An ongoing and larger effort to study endogenous factors, the Maternal–Infant Research on Environmental Chemicals (MIREC) cohort, yielded two more studies showing similar patterns for arsenic and persistent organic pollutants.49,50 Recruiting from multiple sites across Canada, immigrant pregnant women () had higher blood and urinary arsenic levels compared with 2,934 nonimmigrant pregnant women.49 Specifically, average arsenic concentrations measured during the first and third trimesters were significantly higher among immigrant women (; 95% CI: 0.79, 0.90) than nonimmigrant women (; 95% CI: 0.66, 0.71). This disparity was larger than those observed between groups by household income, education, or maternal prepregnancy body mass index. By region of origin, those from Asia had the highest levels, followed by Europe, the Caribbean, and Africa. Also using the MIREC cohort, persistent organic pollutants, such as organochlorines and polychlorinated biphenyls, were higher in immigrant mothers compared with nonimmigrant mothers.50
We identified four studies in this exposure category that were conducted outside North America.32,51,52,54 A recent study in Spain found that among children 1–16 years of age, the odds ratio (OR) of immigrants having elevated BLL () compared with nonimmigrants was 11.9 (95% CI: 4.5, 31.3).51 In this analysis, immigrant status was the risk factor with the highest OR compared with others such as gender, SES, parental education level, iron bioavailability in diet, iron deficiency, and overweight status. In Taiwan, researchers looked at the heavy metals in baby meconium of immigrant compared with nonimmigrant mothers.52 Lead and arsenic levels in those born to immigrant mothers were significantly higher than those born to nonimmigrant mothers. They did not detect significant differences in mercury and cadmium levels. In another study, researchers in Costa Rica studied urinary ethylene, a metabolite proxy of Mancozeb, which is an aerially spayed agricultural fungicide.54 Immigrant women from Nicaragua () and El Salvador () had, on average, 6.2% (95% CI: 1.0, 13%) higher levels of ethylene thiourea than nonimmigrant women.54 In London, England, South Asian immigrants had three to nine times higher blood concentrations of organochlorines, such as , , beta-hexachlorocyclohexane (), and polychlorinated biphenyl-118 (PCB-118), compared with European White nonimmigrants.32 Furthermore, immigrant South Asians diagnosed with diabetes mellitus were much more likely to have high and levels compared with immigrant South Asians without a diabetes diagnosis.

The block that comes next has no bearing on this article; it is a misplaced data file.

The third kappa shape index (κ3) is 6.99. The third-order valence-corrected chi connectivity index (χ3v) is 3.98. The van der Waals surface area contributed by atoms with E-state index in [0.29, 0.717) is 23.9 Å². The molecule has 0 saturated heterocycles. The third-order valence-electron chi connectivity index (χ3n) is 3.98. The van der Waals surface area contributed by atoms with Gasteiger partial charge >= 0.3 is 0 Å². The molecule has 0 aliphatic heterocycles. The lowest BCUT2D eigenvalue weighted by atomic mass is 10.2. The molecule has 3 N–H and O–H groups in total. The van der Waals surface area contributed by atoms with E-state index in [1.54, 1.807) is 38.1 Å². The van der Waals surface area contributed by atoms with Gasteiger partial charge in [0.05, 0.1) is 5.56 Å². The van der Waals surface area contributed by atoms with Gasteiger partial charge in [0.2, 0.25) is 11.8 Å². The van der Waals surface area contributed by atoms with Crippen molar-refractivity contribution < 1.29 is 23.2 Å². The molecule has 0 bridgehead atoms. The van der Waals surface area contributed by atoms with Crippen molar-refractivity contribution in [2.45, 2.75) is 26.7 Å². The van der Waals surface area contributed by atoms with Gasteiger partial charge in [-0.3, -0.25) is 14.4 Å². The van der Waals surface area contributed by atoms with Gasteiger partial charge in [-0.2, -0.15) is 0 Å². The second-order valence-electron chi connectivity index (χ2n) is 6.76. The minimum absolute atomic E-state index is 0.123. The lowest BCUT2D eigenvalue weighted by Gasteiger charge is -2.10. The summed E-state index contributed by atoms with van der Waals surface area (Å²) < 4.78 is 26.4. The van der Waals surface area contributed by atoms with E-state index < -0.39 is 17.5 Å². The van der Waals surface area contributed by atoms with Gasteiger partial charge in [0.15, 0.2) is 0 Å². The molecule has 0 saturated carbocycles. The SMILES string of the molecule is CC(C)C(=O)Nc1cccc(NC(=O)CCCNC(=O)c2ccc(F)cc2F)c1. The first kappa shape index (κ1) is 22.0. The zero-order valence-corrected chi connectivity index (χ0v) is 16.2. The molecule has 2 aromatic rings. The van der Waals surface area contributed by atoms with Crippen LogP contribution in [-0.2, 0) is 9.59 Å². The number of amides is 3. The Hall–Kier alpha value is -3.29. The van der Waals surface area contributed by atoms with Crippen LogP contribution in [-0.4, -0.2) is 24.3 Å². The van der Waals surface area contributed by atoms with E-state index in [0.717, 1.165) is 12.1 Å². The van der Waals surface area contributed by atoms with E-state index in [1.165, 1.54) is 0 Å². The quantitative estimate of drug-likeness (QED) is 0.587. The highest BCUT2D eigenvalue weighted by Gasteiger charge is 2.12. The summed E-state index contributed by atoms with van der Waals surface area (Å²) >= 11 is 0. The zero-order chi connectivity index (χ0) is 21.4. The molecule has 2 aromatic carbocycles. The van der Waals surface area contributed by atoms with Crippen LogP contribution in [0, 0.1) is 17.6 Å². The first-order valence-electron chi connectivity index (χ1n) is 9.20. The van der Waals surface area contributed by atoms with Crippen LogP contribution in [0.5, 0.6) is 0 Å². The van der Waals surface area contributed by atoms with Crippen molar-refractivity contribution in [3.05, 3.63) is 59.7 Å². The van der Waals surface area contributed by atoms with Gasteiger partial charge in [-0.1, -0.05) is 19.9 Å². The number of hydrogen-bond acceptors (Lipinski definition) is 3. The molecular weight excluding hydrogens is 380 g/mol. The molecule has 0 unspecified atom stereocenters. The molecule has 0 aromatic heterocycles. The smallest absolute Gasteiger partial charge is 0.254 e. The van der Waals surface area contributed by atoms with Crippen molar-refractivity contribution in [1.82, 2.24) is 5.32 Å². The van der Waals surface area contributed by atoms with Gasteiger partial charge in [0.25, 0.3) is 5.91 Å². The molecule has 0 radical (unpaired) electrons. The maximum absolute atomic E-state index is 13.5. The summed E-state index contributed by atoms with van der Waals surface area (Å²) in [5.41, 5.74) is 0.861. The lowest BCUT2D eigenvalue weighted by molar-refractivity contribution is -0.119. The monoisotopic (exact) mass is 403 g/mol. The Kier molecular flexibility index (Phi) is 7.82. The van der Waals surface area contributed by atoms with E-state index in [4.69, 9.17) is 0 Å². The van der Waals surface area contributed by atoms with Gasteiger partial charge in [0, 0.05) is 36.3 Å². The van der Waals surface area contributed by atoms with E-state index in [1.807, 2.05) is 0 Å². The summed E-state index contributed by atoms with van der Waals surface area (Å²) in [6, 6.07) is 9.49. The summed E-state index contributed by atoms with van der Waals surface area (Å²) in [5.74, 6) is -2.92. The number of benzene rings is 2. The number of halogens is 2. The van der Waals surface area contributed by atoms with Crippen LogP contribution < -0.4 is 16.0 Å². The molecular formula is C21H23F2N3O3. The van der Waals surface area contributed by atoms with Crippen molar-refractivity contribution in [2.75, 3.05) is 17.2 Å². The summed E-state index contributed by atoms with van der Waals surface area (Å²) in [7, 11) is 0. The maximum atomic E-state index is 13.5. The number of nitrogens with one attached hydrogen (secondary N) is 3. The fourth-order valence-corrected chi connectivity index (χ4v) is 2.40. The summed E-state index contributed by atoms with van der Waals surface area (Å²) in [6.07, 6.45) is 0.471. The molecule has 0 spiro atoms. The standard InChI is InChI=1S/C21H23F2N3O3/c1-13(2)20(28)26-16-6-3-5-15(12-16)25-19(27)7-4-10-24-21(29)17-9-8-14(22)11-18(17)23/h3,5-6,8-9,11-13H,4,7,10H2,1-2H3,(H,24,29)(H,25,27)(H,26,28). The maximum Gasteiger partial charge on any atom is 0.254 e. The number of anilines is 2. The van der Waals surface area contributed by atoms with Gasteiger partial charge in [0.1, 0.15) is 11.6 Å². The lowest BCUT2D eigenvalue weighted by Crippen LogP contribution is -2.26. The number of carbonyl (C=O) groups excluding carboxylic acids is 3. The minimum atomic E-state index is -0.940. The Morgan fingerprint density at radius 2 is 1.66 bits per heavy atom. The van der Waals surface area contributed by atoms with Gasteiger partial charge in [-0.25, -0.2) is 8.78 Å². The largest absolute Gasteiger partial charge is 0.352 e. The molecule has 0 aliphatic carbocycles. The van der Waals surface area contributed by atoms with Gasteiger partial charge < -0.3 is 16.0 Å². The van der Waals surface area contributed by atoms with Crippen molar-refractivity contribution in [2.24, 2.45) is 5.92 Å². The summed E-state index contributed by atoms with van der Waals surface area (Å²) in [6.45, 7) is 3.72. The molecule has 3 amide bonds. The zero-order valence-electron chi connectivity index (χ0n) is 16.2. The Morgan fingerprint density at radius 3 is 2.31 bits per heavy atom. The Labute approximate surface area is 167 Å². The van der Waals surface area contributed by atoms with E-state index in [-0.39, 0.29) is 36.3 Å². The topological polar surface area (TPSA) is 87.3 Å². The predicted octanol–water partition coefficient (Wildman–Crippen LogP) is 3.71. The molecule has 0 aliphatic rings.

We identified 17 total studies that analyzed immigrant disparities in exposure to or health effects from air pollution.57–73 Of the 17 studies, 12 were based in the United States and 5 in Canada. These studies often found that immigrants or areas with higher immigrant proportions had higher exposures to air pollution compared with nonimmigrants or areas with lower immigrant proportions.